Chevrolet Corvair Monza GT
The Chevrolet Corvair Monza GT was a mid-engined experimental prototype automobile built in 1962 and based on the early model Chevrolet Corvair series. As it was essentially a concept car, the Monza GT did not enter production.
Under direction by Bill Mitchell, the Corvair Monza GT coupe was designed by Larry Shinoda and Tony Lapine in 1962, borrowing from the Bertone designed Testudo concept car. Like the earlier design, the GT doors swung upward and were actually a front hinged canopy that extended into the B section; the rear engine cover also hinged at the rear. The engine was a standard 145 cu in (2,380 cc), 102 hp (76 kW), Chevrolet Turbo-Air 6 engine with two carburetors. Unlike in the production Corvair, the GT engine was mounted ahead of the transaxle, turned around 180 degrees and mounted as a mid-engine layout. The chassis featured a 92 in (2,337 mm) wheelbase, 16 in (406 mm) shorter than the production Corvair. The overall dimensions were similarly reduced with a length of 162 in (4,114.8 mm) and a height of 42 in (1,067 mm).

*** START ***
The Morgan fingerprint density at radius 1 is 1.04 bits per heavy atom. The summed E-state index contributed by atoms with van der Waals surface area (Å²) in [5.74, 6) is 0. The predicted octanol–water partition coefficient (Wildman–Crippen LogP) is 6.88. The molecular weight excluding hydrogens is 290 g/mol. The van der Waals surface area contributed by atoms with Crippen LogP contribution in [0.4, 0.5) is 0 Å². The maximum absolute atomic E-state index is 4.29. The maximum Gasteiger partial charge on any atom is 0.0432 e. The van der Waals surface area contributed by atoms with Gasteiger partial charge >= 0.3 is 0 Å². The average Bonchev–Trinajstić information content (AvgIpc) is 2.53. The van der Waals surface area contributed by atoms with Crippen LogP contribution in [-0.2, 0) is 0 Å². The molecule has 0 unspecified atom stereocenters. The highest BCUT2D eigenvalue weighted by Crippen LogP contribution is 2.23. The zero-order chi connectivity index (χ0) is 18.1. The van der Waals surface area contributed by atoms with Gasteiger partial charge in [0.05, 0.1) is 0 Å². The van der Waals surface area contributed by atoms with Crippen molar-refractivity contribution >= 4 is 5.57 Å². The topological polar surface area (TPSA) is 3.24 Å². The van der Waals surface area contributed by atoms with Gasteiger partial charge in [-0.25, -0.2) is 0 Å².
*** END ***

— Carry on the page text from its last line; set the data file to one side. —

Besides its streamlined appearance, the Monza GT had innovative features, including magnesium-alloy wheels, 4-wheel disc brakes, fixed seats with adjustable pedals. These features would eventually turn up in production cars, years later.
Today, the Corvair Monza GT concept car is one of the more than 700 vehicles found in the GM Heritage Collection of historically significant vehicles.
#60022 resin 1/43 scale 97mm